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Down on the sharp-horned ledges
Plunging in steep cascade, Tossing its white-maned waters
Against the hemlock's shade.
Woodsy and wild and lonesome,
East and west and north and south ; Only the village of fishers
Down at the river's mouth;
Only here and there a clearing,
With its farm-house rude and new, And tree-stumps, swart as Indians,
Where the scanty harvest grew.
No vintage-song he heard,
The merry violin stirred.
“ When Nature herself is glad, And the painted woods are laughing
At the faces so sour and sad ?”
Small heed had the careless cobbler
What sorrow of heart was theirs
And planted a state with prayers,
Smiting the heathen horde,One hand on the mason's trowel,
And one on the soldier's sword !
But give him his ale and cider,
Give him his pipe and song, Little he cared for church or state,
Or the balance of right and wrong.
“ 'Tis work, work, work,” he muttered,
“ And for rest a snuffle of psalms!” He smote on his leathern apron
With his brown and waxen palms.
“O for the purple harvests
Of the days when I was young! For the merry grape-stained maidens,
And the pleasant songs they sung ! “O for the breath of vineyards,
Of apples and nuts and wine! For an oar to row and a breeze to blow
Down the grand old river Rhine!”
A tear in his blue eye glistened,
And dropped on his beard so gray. “ Old, old am I,” said Keezar,
" And the Rhine flows far away !”
But a cunning man was the cobbler;
He could call the birds from the trees, Charın the black snake out of the ledges,
And bring back the swarming bees.
All the virtues of herbs and metals,
All the lore of the woods, he knew, And the arts of the Old World mingled
With the marvels of the New.
Well he knew the tricks of magic,
And the lapstone on his knee
Or the stone of Doctor Dee.
For the mighty master Agrippa
Wrought it with spell and rhyme From a fragment of mystic moonstone
In the tower of Nettesheim.
To a cobbler Minnesinger
The marvellous stone gave he, And he gave it, in turn, to Keezar,
Who brought it over the sea.
He held up that mystic lapstone,
He held it up like a lens,
By twenties and by tens.
“ And fifty have I told : Now open
the new before me, And shut me out the old ! "
Like a cloud of mist, the blackness
Rolled from the magic stone, And a marvellous picture mingled
The unknown and the known.
Still ran the stream to the river,
And river and ocean joined ; And there were the bluffs and the blue sea-lino,
And cold north hills behind.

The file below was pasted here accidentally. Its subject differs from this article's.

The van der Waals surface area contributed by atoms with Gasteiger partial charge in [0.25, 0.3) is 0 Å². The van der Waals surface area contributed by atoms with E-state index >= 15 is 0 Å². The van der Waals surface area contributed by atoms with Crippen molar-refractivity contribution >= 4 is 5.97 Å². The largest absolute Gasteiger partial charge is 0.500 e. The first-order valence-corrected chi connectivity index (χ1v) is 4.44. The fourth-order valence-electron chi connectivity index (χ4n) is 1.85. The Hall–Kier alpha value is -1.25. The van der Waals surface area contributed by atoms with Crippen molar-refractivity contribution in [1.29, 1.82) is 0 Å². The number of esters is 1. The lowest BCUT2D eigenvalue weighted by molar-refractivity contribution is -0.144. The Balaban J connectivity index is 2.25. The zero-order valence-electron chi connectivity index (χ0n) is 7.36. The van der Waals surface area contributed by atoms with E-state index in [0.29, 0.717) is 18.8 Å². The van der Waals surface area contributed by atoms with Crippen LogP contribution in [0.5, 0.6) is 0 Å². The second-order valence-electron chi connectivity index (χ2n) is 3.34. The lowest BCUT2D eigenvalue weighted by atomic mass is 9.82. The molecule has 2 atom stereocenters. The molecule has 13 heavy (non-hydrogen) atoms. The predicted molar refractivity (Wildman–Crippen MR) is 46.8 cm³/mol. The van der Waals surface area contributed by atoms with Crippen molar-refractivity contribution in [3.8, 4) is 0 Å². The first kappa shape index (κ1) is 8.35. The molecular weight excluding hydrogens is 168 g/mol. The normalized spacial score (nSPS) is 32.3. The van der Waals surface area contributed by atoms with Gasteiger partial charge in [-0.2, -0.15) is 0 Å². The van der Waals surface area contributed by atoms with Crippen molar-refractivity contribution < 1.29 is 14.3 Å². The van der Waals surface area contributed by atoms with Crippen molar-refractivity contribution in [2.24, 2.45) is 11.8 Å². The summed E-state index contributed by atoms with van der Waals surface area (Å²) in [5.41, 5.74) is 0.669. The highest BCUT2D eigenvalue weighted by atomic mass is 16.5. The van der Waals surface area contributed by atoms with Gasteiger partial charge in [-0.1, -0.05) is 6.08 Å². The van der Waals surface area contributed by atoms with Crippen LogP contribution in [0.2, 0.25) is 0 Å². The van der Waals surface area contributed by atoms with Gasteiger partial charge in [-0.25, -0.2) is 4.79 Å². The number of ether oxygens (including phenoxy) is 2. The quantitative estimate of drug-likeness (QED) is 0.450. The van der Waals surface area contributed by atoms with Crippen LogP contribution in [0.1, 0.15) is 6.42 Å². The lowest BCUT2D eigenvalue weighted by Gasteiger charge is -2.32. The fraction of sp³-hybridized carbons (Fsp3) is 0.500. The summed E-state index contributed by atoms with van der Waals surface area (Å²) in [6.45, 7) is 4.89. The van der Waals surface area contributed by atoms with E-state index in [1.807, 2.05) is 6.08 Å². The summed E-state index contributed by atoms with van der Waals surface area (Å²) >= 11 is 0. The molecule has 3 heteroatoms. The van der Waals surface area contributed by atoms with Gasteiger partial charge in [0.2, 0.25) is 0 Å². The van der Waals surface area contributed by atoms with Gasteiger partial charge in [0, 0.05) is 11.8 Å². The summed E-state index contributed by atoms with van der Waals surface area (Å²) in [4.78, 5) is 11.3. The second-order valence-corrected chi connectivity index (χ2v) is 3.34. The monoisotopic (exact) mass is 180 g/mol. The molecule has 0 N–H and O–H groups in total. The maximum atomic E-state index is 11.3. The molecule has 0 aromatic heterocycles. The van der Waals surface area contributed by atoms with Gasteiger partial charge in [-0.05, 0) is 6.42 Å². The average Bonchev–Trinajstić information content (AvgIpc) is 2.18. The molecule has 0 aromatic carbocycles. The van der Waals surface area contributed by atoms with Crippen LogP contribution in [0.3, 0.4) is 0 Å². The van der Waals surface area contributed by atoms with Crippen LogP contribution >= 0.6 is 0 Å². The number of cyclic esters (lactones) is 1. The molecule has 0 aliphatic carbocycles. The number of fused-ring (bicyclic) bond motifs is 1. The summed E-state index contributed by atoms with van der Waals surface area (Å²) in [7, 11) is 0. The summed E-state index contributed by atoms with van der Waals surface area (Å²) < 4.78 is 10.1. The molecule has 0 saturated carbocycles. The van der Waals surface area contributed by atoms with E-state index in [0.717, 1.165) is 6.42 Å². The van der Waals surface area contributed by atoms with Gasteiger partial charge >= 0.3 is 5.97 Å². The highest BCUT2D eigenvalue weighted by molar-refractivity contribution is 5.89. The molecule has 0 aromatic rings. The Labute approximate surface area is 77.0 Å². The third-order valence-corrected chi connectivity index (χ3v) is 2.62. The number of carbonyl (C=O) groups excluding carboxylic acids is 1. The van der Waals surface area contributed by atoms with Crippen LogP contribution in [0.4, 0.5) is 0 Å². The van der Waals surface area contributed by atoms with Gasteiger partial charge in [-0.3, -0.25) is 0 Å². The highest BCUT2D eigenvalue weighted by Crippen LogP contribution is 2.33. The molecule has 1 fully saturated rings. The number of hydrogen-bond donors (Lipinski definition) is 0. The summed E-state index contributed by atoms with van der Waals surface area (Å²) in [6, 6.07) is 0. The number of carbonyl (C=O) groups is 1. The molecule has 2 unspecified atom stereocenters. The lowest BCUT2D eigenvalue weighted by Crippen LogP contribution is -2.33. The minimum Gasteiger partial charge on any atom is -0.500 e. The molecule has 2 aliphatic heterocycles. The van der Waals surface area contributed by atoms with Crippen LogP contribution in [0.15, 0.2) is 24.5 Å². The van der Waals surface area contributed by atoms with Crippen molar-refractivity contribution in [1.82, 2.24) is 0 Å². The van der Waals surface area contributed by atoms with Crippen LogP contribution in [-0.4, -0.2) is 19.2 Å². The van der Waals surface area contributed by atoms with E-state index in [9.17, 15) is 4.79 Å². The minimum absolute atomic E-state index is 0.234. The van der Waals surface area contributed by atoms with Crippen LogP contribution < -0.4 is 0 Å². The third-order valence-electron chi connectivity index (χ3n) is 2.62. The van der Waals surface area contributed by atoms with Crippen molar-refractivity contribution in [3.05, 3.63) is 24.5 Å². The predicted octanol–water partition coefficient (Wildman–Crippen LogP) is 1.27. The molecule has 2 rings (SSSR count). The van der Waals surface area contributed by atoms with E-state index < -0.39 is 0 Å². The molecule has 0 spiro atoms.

But the mighty forest was broken
By many a steepled town,
And many a garner brown. -
The stream no more ran free; White sails on the winding river,
White sails on the far-off sea.
Below in the noisy village
The flags were floating gay, And shone on a thousand faces
The light of a holiday.
Swiftly the rival ploughmen
Turned the brown earth from their shares ; Here were the farmer's treasures,
There were the craftsman's wares.
Golden the good-wife's butter,
Ruby her currant-wine;
Fat were the beeves and swine.
And the ripe pears russet-brown, And the peaches had stolen blushes
From the girls who shook them down.
And with blooms of hill and wild-wood,
That shame the toil of art, Mingled the gorgeous blossoms
Of the garden's tropic heart.
6 What is it I see?” said Keezar:
“ Am I here, or am I there? Is it a fête at Bingen?
Do I look on Frankfort fair ?
" But where are the clowns and puppets,
And imps with horns and tail ? And where are the Rhenish flagons ?
And where is the foaming ale?
“Strange things, I know, will happen,
Strange things the Lord permits; But that droughty folk should be jolly
Puzzles my poor old wits.
And the maiden's step is gay;
Nor mopes, nor fools, are they.
“ Here's pleasure without regretting,
And good without abuse, The holiday and the bridal
Of beauty and of use. “ Here's a priest and there is a Quaker,
Do the cat and the dog agree? Have they burned the stocks for oven-wood ?
Have they cut down the gallows-tree ?
“ Would the old folk know their children ?
Would they own the graceless town, With never a ranter to worry
And never a witch to drown ? "
Loud laughed the cobbler Keezar,
Laughed like a school-boy gay ;
The lapstone rolled away.
It spun like a wheel bewitched,
And into the river pitched.
There, in the deep, dark water,
The magic stone lies still, Under the leaning willows
In the shadow of the hill.
But oft the idle fisher
Sits on the shadowy bank,
Where the wizard's lapstone sank.
And still, in the summer twilights,
When the river seems to run Out from the inner glory,
Warm with the melted sun,